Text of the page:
On September 22, 2010, the New York League of Conservation Voters Education Fund (“NYLCV Education Fund”) hosted Jay Walder, Chairman of the Metropolitan Transit Authority (“MTA”), at an Eco-Partner Breakfast, a quarterly event at which leaders from around New York State meet to network and discuss issues of environmental concern. Jay Walder was nominated by Governor David A. Patterson on July 14, 2009 and confirmed as chairman and chief executive officer of the MTA on September 10, 2009. We applaud Mr. Walder for his vision and the aggressive steps that he has taken in his one year in office to keep the largest mass transit system in the United States moving in the right direction. Walder has prior experience in public transportation within the MTA, where he previously served as Chief of Staff and later as Executive Director and Chief Financial Officer. Mr. Walder left the MTA in 1995 to teach public policy at the John F. Kennedy School of Government at Harvard. Thereafter, he joined Transport for London, where he was credited with the introduction of that system’s extremely successful “Oyster card” and with leading the transportation charge as part of London’s successful bid for the 2012 Summer Olympics.
Mr. Walder set the tone for the morning’s discussion by emphasizing the importance of seeking “transformational” change rather than “evolutionary” change at MTA. Mr. Walder identified two significant transformational milestones in the New York subway system. The first occurred in 1982, when the MTA’s first capital program was established. As a New Yorker, Mr. Walder recalled to mind how the New York subway system was considered a symbol of urban decay in the 1970’s, characterized by graffiti, constant breakdowns, oppressive heat in summer and ineffectual heating in winter. As a result of capital improvements, today’s subway system no longer suffers from the systemic problems of the 1970’s. He points out that there was a breakdown every 7,000 system miles in the 1970’s as compared to today when there is a breakdown only every 150,000 miles.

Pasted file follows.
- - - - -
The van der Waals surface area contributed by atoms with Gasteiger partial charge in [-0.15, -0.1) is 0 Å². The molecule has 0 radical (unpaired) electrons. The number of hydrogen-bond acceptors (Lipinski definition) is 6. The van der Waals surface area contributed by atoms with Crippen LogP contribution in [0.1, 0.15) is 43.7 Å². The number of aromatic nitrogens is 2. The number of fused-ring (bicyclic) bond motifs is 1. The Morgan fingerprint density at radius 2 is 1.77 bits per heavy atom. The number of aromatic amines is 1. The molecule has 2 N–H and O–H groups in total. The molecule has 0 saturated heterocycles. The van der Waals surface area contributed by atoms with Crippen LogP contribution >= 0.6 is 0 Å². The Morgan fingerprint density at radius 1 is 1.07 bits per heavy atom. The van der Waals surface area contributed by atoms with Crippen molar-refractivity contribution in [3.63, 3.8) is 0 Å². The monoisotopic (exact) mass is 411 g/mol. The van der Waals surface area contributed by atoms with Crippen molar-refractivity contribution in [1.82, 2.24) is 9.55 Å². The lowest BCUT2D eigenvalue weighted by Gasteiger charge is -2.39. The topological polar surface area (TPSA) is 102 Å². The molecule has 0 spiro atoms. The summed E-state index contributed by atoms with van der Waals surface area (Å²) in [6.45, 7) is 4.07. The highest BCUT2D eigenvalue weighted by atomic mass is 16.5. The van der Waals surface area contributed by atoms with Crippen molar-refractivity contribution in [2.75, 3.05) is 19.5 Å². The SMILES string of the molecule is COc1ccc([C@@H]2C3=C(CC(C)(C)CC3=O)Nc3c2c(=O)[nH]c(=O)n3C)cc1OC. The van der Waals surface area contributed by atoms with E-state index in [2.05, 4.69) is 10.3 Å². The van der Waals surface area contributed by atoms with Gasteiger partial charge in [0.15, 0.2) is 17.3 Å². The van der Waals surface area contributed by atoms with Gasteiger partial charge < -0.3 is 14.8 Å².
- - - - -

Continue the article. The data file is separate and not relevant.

The second transformational milestone was the introduction of the MetroCard in 1991. As a result of the MetroCard’s introduction, tokens became relics of the past, and monthly and weekly passes and automatic bus/rail transfers became a pleasant reality. Subway ridership increased from 3.5 million riders daily in 1992 to over 5 million riders daily today. Although the MTA has been criticized for recently announced service cuts, Mr. Walder has made significant strides in his one year in office in reducing MTA’s annual operating budget. This cost-cutting initiative has resulted in the removal of 3,500 jobs, a reduction by 20% of positions at MTA HQ, reduction in overtime, consolidation of functions and renegotiation of contracts with vendors. MTA is now introducing “countdown” clocks in subway stations to remove rider angst over train delays and to make New Yorkers’ long-time habit of constantly looking over the edge of the platform toward the tunnel for the next train a thing of the past.